Facebook Inc.’s investment in mobile continues to pay dividends – literally, as the social media giant’s latest quarterly results pushed shares to a record high on Wednesday.
In fact, Facebook COO Sheryl Sandberg told investors during a July 26 earnings call, mobile now accounts for 87 per cent of the company’s total ad revenue – a three per cent increase over last year’s already-impressive rates – and grew by 53 per cent year-over-year to $8 billion (all figures USD).
Ad revenue for the second quarter grew to $9.2 billion – a 47 per cent gain over last year – rising by 45 per cent year-over-year in the U.S. and Canada alone. (Meanwhile, the company’s total global revenue was $9.3 billion, representing a yearly gain of 45 per cent.)
According to Reuters the company’s shares rose accordingly, and as of Wednesday night had climbed nearly 44 per cent this year.
“As the first half of 2017 comes to a close, we feel good about the progress we’re making,” Sandberg told investors and analysts. “As marketers build more meaningful connections with people on mobile, we help them grow their businesses, which in turn grows ours.”
Even the company’s non-mobile metrics were stellar: According to CFO David Wehner, 1.32 billion people visited Facebook on an average day in June, a gain of 17 per cent over last year. Desktop ad revenue grew by 17 per cent as well, despite ongoing decline in desktop use (which, Wehner euphemistically noted, was primarily the result of the company’s efforts “to limit the impact of ad blocking technologies” – that is, paying ad blocker developers to let Facebook bypass their programs).
But there was no mistaking the fact that Facebook plans to continue placing mobile front and centre: Sandberg said the company’s three-pronged strategy is to build meaningful connections between people and businesses by helping businesses leverage the power of mobile; develop innovative ad products; and make ads more relevant and effective.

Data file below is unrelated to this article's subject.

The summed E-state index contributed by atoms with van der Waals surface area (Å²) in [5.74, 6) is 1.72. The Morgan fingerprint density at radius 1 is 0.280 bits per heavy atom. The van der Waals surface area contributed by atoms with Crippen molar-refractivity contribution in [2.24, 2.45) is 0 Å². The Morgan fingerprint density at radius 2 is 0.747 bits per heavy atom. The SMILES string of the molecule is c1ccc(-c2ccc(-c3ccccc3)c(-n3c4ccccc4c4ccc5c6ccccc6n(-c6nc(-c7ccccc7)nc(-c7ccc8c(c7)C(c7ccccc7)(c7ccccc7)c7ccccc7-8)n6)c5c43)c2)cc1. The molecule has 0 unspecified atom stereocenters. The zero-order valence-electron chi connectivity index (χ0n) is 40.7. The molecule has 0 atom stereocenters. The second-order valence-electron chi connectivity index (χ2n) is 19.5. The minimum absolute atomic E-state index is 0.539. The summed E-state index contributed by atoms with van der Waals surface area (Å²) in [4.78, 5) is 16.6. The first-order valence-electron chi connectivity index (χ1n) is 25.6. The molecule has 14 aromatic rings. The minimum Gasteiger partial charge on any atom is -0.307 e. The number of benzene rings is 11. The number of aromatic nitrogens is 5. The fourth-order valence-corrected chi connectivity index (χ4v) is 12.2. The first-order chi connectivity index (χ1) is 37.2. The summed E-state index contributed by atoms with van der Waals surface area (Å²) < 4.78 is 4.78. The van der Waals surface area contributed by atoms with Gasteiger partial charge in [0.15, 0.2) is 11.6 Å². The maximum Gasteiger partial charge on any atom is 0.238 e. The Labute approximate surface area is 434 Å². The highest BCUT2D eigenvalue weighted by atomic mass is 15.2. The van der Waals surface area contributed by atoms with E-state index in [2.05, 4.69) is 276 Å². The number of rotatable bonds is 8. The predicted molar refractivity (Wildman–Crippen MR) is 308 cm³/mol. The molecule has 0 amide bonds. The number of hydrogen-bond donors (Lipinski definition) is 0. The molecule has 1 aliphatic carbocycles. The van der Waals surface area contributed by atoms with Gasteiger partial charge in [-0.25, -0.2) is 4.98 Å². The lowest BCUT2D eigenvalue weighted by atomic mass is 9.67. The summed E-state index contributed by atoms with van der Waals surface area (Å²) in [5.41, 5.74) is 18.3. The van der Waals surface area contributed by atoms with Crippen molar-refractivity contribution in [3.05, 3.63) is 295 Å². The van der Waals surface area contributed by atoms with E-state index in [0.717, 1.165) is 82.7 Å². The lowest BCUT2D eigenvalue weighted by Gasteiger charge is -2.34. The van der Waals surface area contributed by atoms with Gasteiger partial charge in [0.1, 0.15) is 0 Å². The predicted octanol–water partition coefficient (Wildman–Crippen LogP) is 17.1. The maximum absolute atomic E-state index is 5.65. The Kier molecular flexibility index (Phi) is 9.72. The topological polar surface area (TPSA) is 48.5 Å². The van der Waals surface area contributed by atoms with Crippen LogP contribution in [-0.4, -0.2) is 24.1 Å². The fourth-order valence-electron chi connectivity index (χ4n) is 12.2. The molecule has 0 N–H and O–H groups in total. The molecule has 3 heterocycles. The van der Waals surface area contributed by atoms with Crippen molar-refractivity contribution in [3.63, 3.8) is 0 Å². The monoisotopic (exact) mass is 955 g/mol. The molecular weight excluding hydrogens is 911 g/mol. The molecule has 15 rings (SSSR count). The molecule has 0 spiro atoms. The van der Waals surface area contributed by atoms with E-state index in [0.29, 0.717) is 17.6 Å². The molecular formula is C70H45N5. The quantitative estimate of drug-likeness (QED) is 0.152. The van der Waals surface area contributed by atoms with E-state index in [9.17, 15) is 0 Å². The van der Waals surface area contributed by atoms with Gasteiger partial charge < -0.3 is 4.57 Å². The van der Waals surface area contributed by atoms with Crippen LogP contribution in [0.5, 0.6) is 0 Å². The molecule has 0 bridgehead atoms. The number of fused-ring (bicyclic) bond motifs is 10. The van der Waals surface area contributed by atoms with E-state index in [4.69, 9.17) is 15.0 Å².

Users are mobile, so businesses should be too
“People are rapidly increasing the time they spend on mobile, and businesses know they need to be where consumers are,” Sandberg said, noting that more than 70 million businesses now have Facebook pages, and more than 15 million have business profiles on Instagram.
Key to the company’s mobile strategy, Sandberg said, is video – hardly a new frontier for online advertisers, but one that has different connotations on Facebook.
“Video on Facebook is personal, so it’s around connections, conversations, and communities,” she said. “It creates opportunities for businesses to reach people in new and creative ways.”
It’s also consumed more quickly, she noted, citing juice company Tropicana’s recent experience testing six-second, 15-second, and 30-second video ads and discovering the shorter ads posted higher brand metrics across the board.
Another priority for the company is developing innovative ad products, Sandberg said, such as Facebook’s Dynamic Ads platform, which helps retailers and e-commerce firms promote their products across multiple devices and programs, including ads tailored to, say, Facebook users who have searched for flights or Instagram users who haven’t.
Facebook’s third key strategy is making ads more relevant and effective, by developing better metrics and smarter targeting features across Facebook, Instagram, and Audience Network, the company’s mobile advertising network.
For example, during its most recent quarter the company introduced value optimization, which helps businesses show ads to users most likely to spend based on their previous purchasing behaviour, and Lookalike Audiences, which uses machine learning to help marketers reach people similar to their most valuable customers.
“Marketers of all sizes are increasingly following our best practices, like optimizing their ads to drive real-world outcomes rather than focusing on proxy metrics such as page likes and video views,” Sandberg said. “53 per cent of our revenue from SMBs (small and medium-sized businesses) is from campaigns that use these tools and strategies, up from 23 per cent in the beginning of last year.”
What goes up, must come down?
As Reuters noted, Facebook has long warned that its mobile-driven growth cannot continue unabated – if nothing else, because the company’s signature News Feed is hitting its maximum ad load, potentially slowing overall growth.
During the call, even CFO Wehner noted that the company expects ad revenue growth to slow down as the year progresses.
“We expect that our strategic focus on driving engagement with mobile video may slow advertising impression growth, given the relatively fewer ad impressions in video relative to News Feed,” he said.
For now, though, the company’s growth ceiling remains anyone’s guess: Wehner also noted that during the quarter, the average price of an ad increased by 24 per cent, and the number of ad impressions by 19 per cent – largely thanks to mobile feed ads on Facebook and Instagram.
Our thanks to investment research platform Seeking Alpha for the transcriptions from Facebook’s July 26 Q2 earnings call.